"They then asked me about Wilton Mkwayi. They said I saw Mkwayi in January 1963. I said, 'Yes'. They asked me if I was prepared to give evidence against Mkwayi whom they had now arrested. I said, 'No, I was not'. They said there was a good chance for them to save me from the gallows if I was prepared to assist them. I refused".
Through these words, Mini brought to life the bond of comradeship and trust that was and should remain the hallmark of true revolutionaries. In these words, Mini was leaving us a practical example of the spirit of mutual dependence that the cause of revolutionary change demands.
But in a profoundly personal way, Vuyisile Mini was also telling us about Wilton Mkwayi: that a commander had stoically taken the reins to lead the people's army, Umkhonto we Sizwe, when leaders such as Nelson Mandela and Walter Sisulu had been arrested. And under no circumstances, even in the face of death, were they going to betray him!
And this is the true story of Wilton Mkwayi.
Born of a poor family, Tat'uWilton was condemned by the system to become what the architects of apartheid had decreed for millions of his fellow human beings: hewers of wood and drawers of water. The land in which his family lived was forcibly taken away - and this explained to young Wilton why his father became a member of the African National Congress, and in turn advised him too, when he came of age, to join.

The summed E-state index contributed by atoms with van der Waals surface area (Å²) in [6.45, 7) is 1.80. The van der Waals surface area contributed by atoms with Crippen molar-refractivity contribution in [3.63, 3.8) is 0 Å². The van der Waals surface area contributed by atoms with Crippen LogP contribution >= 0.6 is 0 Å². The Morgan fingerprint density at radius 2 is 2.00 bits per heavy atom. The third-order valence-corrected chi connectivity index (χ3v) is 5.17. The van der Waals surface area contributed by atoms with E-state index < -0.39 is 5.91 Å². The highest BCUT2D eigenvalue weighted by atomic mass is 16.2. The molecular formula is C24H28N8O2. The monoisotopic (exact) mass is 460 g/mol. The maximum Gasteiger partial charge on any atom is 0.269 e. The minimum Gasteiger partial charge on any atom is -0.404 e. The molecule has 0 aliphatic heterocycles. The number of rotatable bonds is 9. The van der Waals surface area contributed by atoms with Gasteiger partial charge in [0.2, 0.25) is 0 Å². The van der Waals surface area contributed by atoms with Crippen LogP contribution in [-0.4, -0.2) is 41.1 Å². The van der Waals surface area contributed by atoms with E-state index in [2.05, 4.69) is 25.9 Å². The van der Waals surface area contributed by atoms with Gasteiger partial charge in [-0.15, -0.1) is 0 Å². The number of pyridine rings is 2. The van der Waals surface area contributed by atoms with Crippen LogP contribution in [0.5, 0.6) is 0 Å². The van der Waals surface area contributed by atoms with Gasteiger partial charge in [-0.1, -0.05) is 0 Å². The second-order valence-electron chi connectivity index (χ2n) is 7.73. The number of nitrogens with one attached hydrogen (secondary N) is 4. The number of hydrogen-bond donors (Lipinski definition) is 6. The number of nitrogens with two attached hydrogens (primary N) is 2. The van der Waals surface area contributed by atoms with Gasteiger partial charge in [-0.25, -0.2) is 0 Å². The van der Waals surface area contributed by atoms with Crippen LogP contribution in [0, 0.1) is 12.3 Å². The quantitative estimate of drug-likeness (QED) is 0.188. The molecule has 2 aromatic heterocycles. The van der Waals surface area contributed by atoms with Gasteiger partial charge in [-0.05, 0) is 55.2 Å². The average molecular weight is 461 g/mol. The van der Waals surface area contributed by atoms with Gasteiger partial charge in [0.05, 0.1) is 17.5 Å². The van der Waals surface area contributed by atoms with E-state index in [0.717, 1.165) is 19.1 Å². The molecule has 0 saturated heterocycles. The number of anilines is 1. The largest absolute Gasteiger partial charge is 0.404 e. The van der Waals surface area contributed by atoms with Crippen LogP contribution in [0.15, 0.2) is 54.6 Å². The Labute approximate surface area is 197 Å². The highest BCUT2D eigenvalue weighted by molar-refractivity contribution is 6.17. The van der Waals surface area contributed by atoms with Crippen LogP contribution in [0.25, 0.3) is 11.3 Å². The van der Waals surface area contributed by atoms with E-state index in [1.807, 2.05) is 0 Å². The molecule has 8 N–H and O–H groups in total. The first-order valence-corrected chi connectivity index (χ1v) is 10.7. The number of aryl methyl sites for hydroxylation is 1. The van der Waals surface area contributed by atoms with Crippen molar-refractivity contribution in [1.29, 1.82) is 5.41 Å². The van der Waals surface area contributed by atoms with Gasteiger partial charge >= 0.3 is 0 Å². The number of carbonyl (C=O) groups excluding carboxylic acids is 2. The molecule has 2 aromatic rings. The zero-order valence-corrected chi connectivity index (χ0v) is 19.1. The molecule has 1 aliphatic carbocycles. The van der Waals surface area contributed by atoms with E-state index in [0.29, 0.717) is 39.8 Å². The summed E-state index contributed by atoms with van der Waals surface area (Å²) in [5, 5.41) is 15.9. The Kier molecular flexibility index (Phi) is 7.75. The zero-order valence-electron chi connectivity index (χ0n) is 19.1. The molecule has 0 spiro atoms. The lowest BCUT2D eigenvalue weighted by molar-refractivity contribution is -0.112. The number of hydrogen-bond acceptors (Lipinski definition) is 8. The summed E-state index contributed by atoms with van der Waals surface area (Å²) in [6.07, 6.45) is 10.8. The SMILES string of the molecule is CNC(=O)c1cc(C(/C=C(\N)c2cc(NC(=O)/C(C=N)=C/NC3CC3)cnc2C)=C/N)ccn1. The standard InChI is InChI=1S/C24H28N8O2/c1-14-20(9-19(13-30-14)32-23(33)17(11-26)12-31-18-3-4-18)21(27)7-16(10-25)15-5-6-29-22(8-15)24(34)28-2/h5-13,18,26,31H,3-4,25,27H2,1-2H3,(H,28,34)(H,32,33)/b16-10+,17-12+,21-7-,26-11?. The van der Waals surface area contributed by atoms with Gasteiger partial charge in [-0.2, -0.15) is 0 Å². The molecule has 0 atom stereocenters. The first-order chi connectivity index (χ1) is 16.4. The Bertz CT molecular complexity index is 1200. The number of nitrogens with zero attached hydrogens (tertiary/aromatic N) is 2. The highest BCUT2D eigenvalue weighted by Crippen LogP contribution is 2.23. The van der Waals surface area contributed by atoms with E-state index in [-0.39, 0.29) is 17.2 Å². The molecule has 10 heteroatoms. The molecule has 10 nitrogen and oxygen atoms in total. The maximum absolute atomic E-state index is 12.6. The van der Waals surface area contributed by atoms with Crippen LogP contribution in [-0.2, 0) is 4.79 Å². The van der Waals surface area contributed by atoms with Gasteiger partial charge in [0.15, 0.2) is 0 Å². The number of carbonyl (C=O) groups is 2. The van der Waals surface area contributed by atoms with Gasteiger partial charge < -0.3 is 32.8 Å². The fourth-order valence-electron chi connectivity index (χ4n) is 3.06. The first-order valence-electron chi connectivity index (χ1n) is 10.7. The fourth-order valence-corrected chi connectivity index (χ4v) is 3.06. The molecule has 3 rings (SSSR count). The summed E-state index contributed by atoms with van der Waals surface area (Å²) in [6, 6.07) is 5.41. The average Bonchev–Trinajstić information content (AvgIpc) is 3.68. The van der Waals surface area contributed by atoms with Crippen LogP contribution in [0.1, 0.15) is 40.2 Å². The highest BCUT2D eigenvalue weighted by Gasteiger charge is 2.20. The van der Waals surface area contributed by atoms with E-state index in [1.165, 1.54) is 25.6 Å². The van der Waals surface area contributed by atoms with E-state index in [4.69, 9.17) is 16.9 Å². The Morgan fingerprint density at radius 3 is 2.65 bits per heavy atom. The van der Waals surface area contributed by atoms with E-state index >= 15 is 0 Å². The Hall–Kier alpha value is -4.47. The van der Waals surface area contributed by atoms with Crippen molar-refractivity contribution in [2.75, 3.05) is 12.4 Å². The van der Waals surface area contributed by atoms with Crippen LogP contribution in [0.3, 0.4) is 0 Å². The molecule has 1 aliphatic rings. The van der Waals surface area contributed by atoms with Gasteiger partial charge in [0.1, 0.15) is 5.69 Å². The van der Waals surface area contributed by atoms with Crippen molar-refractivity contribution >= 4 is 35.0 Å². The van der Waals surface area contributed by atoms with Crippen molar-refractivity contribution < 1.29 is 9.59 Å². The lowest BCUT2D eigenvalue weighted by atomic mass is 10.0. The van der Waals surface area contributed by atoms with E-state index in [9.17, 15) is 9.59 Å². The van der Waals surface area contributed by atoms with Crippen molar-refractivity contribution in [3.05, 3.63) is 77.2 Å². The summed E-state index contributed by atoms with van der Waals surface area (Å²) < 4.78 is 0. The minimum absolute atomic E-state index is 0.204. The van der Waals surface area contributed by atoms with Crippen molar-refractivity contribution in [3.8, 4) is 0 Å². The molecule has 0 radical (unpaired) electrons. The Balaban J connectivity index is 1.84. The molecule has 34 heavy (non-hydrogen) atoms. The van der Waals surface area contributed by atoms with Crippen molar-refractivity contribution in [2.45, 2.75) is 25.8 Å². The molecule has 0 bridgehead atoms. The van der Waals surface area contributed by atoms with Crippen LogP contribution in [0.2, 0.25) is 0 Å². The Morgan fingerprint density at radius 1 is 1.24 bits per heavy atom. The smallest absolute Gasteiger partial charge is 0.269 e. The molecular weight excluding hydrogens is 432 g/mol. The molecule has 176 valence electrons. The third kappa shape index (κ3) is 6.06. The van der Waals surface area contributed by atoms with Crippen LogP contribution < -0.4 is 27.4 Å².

He laboured in a dynamite factory, in the harbours, in the metal industry and elsewhere - like all his peers, earning poverty wages. But he knew that this condition demanded nothing else but organised and disciplined resistance. He became a trade unionist and led many campaigns for the improvement of the conditions of workers.
Wilton Mkwayi was more than just a worker and a trade unionist. A member of the ANC, he was thrust into leadership on account of his qualities as an organiser and a campaigner who could look death in the eye and not flinch. He was the Volunteer-in-Chief for the Eastern Cape in the Defiance Campaign of 1952.
Throughout his political life, he made sure that he stayed close to the people, because he knew that they were his leaders; they had that indomitable capacity to cast away the chains of slavery.